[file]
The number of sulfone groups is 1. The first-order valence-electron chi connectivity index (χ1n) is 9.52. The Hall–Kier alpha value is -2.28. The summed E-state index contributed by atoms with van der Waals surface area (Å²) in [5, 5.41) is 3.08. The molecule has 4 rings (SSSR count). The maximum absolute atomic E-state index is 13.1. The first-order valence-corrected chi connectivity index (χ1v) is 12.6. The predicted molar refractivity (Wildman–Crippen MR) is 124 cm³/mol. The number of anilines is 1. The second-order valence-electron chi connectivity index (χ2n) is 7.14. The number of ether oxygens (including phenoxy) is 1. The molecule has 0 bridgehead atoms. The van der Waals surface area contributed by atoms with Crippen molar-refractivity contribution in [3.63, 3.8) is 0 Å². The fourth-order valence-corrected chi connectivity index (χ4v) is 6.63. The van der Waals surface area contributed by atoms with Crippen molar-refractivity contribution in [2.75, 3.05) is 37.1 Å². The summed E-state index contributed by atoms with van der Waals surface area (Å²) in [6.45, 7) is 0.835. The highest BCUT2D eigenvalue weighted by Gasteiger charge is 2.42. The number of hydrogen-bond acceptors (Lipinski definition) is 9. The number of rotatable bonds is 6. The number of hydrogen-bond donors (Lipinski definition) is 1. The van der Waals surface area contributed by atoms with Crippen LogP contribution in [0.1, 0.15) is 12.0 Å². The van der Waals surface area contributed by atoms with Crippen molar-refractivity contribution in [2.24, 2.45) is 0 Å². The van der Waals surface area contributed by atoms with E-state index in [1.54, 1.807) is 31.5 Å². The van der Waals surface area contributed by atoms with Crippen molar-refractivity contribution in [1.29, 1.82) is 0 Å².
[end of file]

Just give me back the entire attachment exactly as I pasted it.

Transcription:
The number of sulfone groups is 1. The first-order valence-electron chi connectivity index (χ1n) is 9.52. The Hall–Kier alpha value is -2.28. The summed E-state index contributed by atoms with van der Waals surface area (Å²) in [5, 5.41) is 3.08. The molecule has 4 rings (SSSR count). The maximum absolute atomic E-state index is 13.1. The first-order valence-corrected chi connectivity index (χ1v) is 12.6. The predicted molar refractivity (Wildman–Crippen MR) is 124 cm³/mol. The number of anilines is 1. The second-order valence-electron chi connectivity index (χ2n) is 7.14. The number of ether oxygens (including phenoxy) is 1. The molecule has 0 bridgehead atoms. The van der Waals surface area contributed by atoms with Crippen molar-refractivity contribution in [3.63, 3.8) is 0 Å². The fourth-order valence-corrected chi connectivity index (χ4v) is 6.63. The van der Waals surface area contributed by atoms with Crippen molar-refractivity contribution in [2.75, 3.05) is 37.1 Å². The summed E-state index contributed by atoms with van der Waals surface area (Å²) in [6.45, 7) is 0.835. The highest BCUT2D eigenvalue weighted by Gasteiger charge is 2.42. The number of hydrogen-bond acceptors (Lipinski definition) is 9. The number of rotatable bonds is 6. The number of hydrogen-bond donors (Lipinski definition) is 1. The van der Waals surface area contributed by atoms with Crippen LogP contribution in [0.1, 0.15) is 12.0 Å². The van der Waals surface area contributed by atoms with Crippen molar-refractivity contribution in [2.24, 2.45) is 0 Å². The van der Waals surface area contributed by atoms with E-state index in [1.54, 1.807) is 31.5 Å². The van der Waals surface area contributed by atoms with Crippen molar-refractivity contribution in [1.29, 1.82) is 0 Å².